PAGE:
Each summer, art classes take place in Niamey, in order to engage Nigerien youth in cultural activities, and entertain them during their summer holidays. This year, over 60 children between the ages of 8 and 18 participated in a one-month art summer camp at two youth centers in Karadje and Talladje neighborhoods, in the outskirts of Niamey.
Seyni explains the basic of drawing the human face at the art summer camp at the Karadjé youth center. Photo: IOM/ Monica Chiriac
“When I was five, I started to draw with a piece of coal because we were too poor to afford pencils. At the time, I didn’t even know what drawing meant. I just took a piece of paper and improvised,” says Seyni Hima, co-founder of the NGO Art Monde. “With time, I got better, and it made me want to pursue drawing on a professional level.”
The workshop "Art Vacances", organized by Seyni’s local NGO, is meant as an educative space through visual arts for Nigerien youth, but also as an opportunity to explore the children’s hidden talents. More than anything, the art summer camp is intended as a place of sharing and exchange between young people from different social backgrounds.
Children at the Karadjé youth center pose for a group photo while proudly displaying their works of art. Photo: IOM/ Monica Chiriac
In a fast-paced world, children in Niger are rarely exposed to creative and digital activities. “Children here certainly have many talents; we just need to give them an opportunity to showcase them,” says Seyni.
The art camp initiative started in Côte d’Ivoire and then extended to Benin, Togo, Burkina Faso and Niger. More than 500 children have participated in Niger’s twelve editions so far. The organizers have added various activities to the agenda over the years, such as discussions around health, education, migration, culture, environment and peace.
Many teenagers in disadvantaged neighborhoods are drawn to petty crime or even tempted by criminal networks when they are not engaged in any activities, be that income-generating or not. Parents have been sending their children to the camp for years as a way of making sure they stay off the streets during the summer holidays. “He is here, learning a skill. If he was not, he would be roaming the streets with his friends. At least now I know where he is at all times,” says laughingly Rhamatou, one of the mothers.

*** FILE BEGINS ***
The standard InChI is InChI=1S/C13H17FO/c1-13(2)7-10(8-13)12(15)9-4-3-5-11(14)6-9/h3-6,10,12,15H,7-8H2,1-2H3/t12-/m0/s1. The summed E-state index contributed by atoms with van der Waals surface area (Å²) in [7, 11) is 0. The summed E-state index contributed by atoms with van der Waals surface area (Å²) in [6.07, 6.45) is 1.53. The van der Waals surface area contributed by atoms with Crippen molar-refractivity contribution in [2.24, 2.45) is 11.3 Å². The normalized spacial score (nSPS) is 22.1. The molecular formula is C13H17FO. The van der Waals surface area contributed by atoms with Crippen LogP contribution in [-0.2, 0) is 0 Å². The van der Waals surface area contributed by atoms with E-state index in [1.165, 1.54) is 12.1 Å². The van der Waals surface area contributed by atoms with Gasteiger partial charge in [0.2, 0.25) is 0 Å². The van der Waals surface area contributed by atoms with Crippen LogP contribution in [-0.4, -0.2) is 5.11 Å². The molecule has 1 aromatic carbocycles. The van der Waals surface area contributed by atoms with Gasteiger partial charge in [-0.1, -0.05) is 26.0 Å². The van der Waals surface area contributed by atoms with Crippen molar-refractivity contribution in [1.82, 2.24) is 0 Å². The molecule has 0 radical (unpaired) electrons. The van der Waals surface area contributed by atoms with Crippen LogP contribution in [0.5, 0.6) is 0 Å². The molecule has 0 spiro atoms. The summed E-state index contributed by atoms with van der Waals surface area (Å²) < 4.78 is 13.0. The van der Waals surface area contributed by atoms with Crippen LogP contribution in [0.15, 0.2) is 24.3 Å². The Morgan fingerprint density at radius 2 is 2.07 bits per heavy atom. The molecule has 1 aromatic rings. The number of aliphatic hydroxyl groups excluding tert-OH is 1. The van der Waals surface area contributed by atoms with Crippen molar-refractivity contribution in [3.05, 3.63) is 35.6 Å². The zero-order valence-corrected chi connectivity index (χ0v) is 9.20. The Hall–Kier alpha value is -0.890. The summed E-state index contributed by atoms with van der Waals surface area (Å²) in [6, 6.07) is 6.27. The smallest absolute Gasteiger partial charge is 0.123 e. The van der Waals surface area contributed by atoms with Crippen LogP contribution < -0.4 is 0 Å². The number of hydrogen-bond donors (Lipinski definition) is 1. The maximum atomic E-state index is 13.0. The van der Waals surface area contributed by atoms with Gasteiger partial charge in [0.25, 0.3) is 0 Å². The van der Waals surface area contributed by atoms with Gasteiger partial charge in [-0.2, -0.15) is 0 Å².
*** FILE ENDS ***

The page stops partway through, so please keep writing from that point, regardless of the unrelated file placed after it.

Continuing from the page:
At the age of eight, Yasmina is attending her first edition of the art summer camp in Niamey. “I don’t draw when I’m at home so I’m happy I can do it here,” she says. Her uncle Amadou is visibly proud of his niece. “You can see she has potential. The characters’ heads are a bit too big, but she will work that out with time,” he laughs.
The camp’s trainers (from left to right): Seyni, Souleymane, Hassane and Fati. Photo: IOM/ Monica Chiriac
Seyni is convinced that some of the kids have a real future in art, even though he says becoming a successful artist in Niger is somewhat of a foreign notion to him. “It’s easy to paint, but it’s hard to be an artist. People don’t really understand the value of art here,” Seyni explains. “A marabout once told me not too long ago, that it was even considered haram (Arabic for ‘forbidden') to paint. I explained to him that art has been part of our lives, from prehistoric cave paintings to the 500 franc CFA note he was carrying in his pocket.”
Some of the children have participated in several editions and are now selling their paintings for a living. Schools are particularly interested in buying relatively cheap paintings to decorate their classrooms.
During the workshops, the children also learn how to stretch and frame their canvases. Photo: IOM/ Monica Chiriac
To refresh the children’s knowledge during the summer holidays, local company Niger Digital delivered two training sessions on math and French for the children enrolled in the summer art camp at the Karadjé youth center. Niger Digital is a start-up specializing on the development of IT tools that can respond to the needs and specificities of the local context.
The sessions were delivered using the innovative solar powered box School+ which can be particularly useful in rural areas, where there is no electricity or internet connection to provide students with high quality interactive content. Thanks to the headsets provided by the company, the children were also able to experience virtual reality for a few hours while learning about science, the human body and marine life.
The Talladjé youth center where around 30 teenagers are learning about the basics of drawing. Photo: IOM/ Monica Chiriac
Kadri Amadou is one of the trainers at the second youth center hosting the art camp in Talladjé, where around 30 teenagers are eagerly learning about the basics of drawing and ways of creating complementary colors. “We teach them that everything they see in nature can be simplified in forms and lines,” says Kadri.
Balkissa, aged 20, has been attending the art summer camp for the past 12 years. “Since drawing runs in my family, I decided to give it a go as well,” she says. “It started as a hobby, but it has now become a real interest. I definitely feel I have improved over the years and I will surely be back next year.”